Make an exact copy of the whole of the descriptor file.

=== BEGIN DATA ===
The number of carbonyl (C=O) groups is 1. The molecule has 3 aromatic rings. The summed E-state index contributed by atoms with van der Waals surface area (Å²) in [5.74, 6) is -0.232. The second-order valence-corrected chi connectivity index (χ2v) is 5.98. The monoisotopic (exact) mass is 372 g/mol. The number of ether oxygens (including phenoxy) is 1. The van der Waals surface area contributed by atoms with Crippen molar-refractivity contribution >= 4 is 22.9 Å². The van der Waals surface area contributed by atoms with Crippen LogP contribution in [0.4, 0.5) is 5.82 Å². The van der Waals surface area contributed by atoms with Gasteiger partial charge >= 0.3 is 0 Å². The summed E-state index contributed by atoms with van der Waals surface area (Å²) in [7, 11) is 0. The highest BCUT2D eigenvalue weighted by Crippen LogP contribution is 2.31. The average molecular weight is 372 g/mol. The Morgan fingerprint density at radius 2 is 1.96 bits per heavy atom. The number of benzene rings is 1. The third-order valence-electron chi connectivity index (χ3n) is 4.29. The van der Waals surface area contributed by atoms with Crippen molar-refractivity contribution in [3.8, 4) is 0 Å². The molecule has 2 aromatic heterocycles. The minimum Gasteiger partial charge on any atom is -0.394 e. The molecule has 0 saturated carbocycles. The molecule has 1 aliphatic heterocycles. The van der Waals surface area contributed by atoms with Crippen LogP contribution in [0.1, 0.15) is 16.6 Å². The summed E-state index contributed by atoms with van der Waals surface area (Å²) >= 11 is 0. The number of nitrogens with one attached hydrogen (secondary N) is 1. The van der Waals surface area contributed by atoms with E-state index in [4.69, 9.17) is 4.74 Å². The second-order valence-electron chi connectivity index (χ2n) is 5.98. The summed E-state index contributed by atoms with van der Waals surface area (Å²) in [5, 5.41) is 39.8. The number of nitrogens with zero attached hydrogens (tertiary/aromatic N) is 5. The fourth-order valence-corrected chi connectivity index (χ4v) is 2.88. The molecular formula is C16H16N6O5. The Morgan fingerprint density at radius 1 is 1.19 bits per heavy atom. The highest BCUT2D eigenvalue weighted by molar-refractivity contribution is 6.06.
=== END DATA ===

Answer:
The number of carbonyl (C=O) groups is 1. The molecule has 3 aromatic rings. The summed E-state index contributed by atoms with van der Waals surface area (Å²) in [5.74, 6) is -0.232. The second-order valence-corrected chi connectivity index (χ2v) is 5.98. The monoisotopic (exact) mass is 372 g/mol. The number of ether oxygens (including phenoxy) is 1. The van der Waals surface area contributed by atoms with Crippen molar-refractivity contribution >= 4 is 22.9 Å². The van der Waals surface area contributed by atoms with Crippen LogP contribution in [0.4, 0.5) is 5.82 Å². The van der Waals surface area contributed by atoms with Gasteiger partial charge >= 0.3 is 0 Å². The summed E-state index contributed by atoms with van der Waals surface area (Å²) in [7, 11) is 0. The highest BCUT2D eigenvalue weighted by Crippen LogP contribution is 2.31. The average molecular weight is 372 g/mol. The Morgan fingerprint density at radius 2 is 1.96 bits per heavy atom. The number of benzene rings is 1. The third-order valence-electron chi connectivity index (χ3n) is 4.29. The van der Waals surface area contributed by atoms with Crippen molar-refractivity contribution in [3.8, 4) is 0 Å². The molecule has 2 aromatic heterocycles. The minimum Gasteiger partial charge on any atom is -0.394 e. The molecule has 0 saturated carbocycles. The molecule has 1 aliphatic heterocycles. The van der Waals surface area contributed by atoms with Crippen LogP contribution in [0.1, 0.15) is 16.6 Å². The summed E-state index contributed by atoms with van der Waals surface area (Å²) >= 11 is 0. The number of nitrogens with one attached hydrogen (secondary N) is 1. The van der Waals surface area contributed by atoms with E-state index in [4.69, 9.17) is 4.74 Å². The second-order valence-electron chi connectivity index (χ2n) is 5.98. The summed E-state index contributed by atoms with van der Waals surface area (Å²) in [5, 5.41) is 39.8. The number of nitrogens with zero attached hydrogens (tertiary/aromatic N) is 5. The fourth-order valence-corrected chi connectivity index (χ4v) is 2.88. The molecular formula is C16H16N6O5. The Morgan fingerprint density at radius 1 is 1.19 bits per heavy atom. The highest BCUT2D eigenvalue weighted by molar-refractivity contribution is 6.06.